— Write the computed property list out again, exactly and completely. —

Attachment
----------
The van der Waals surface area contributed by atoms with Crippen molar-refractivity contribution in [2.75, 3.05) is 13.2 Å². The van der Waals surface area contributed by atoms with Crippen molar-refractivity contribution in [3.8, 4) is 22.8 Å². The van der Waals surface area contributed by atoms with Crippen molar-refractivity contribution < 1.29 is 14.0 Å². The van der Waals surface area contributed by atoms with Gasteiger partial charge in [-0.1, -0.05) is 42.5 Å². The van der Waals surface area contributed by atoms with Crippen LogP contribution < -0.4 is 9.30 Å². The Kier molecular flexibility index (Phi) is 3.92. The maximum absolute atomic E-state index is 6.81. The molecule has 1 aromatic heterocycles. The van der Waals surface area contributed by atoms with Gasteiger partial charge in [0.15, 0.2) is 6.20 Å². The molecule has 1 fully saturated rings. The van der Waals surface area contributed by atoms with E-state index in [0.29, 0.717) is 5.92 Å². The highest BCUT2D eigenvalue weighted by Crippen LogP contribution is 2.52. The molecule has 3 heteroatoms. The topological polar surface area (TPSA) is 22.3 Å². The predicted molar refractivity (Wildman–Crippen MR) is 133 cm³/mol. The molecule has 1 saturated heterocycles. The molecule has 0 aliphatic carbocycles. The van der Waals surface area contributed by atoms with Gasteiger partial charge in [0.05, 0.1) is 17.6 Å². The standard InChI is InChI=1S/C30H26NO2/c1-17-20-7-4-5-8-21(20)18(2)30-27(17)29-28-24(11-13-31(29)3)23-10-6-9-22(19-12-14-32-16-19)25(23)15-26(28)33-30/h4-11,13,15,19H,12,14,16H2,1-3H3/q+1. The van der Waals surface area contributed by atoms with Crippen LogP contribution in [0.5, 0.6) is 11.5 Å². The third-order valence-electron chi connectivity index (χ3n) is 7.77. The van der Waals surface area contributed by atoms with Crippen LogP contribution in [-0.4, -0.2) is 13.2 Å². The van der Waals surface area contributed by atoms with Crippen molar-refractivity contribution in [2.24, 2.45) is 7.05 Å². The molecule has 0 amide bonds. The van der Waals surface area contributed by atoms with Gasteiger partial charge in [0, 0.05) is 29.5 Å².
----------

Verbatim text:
The van der Waals surface area contributed by atoms with Crippen molar-refractivity contribution in [2.75, 3.05) is 13.2 Å². The van der Waals surface area contributed by atoms with Crippen molar-refractivity contribution in [3.8, 4) is 22.8 Å². The van der Waals surface area contributed by atoms with Crippen molar-refractivity contribution < 1.29 is 14.0 Å². The van der Waals surface area contributed by atoms with Gasteiger partial charge in [-0.1, -0.05) is 42.5 Å². The van der Waals surface area contributed by atoms with Crippen LogP contribution < -0.4 is 9.30 Å². The Kier molecular flexibility index (Phi) is 3.92. The maximum absolute atomic E-state index is 6.81. The molecule has 1 aromatic heterocycles. The van der Waals surface area contributed by atoms with Gasteiger partial charge in [0.15, 0.2) is 6.20 Å². The molecule has 1 fully saturated rings. The van der Waals surface area contributed by atoms with E-state index in [0.29, 0.717) is 5.92 Å². The highest BCUT2D eigenvalue weighted by Crippen LogP contribution is 2.52. The molecule has 3 heteroatoms. The topological polar surface area (TPSA) is 22.3 Å². The predicted molar refractivity (Wildman–Crippen MR) is 133 cm³/mol. The molecule has 1 saturated heterocycles. The molecule has 0 aliphatic carbocycles. The van der Waals surface area contributed by atoms with Gasteiger partial charge in [0.05, 0.1) is 17.6 Å². The standard InChI is InChI=1S/C30H26NO2/c1-17-20-7-4-5-8-21(20)18(2)30-27(17)29-28-24(11-13-31(29)3)23-10-6-9-22(19-12-14-32-16-19)25(23)15-26(28)33-30/h4-11,13,15,19H,12,14,16H2,1-3H3/q+1. The van der Waals surface area contributed by atoms with Crippen LogP contribution in [0.5, 0.6) is 11.5 Å². The third-order valence-electron chi connectivity index (χ3n) is 7.77. The van der Waals surface area contributed by atoms with Crippen LogP contribution in [-0.4, -0.2) is 13.2 Å². The van der Waals surface area contributed by atoms with Crippen molar-refractivity contribution in [2.24, 2.45) is 7.05 Å². The molecule has 0 amide bonds. The van der Waals surface area contributed by atoms with Gasteiger partial charge in [0, 0.05) is 29.5 Å².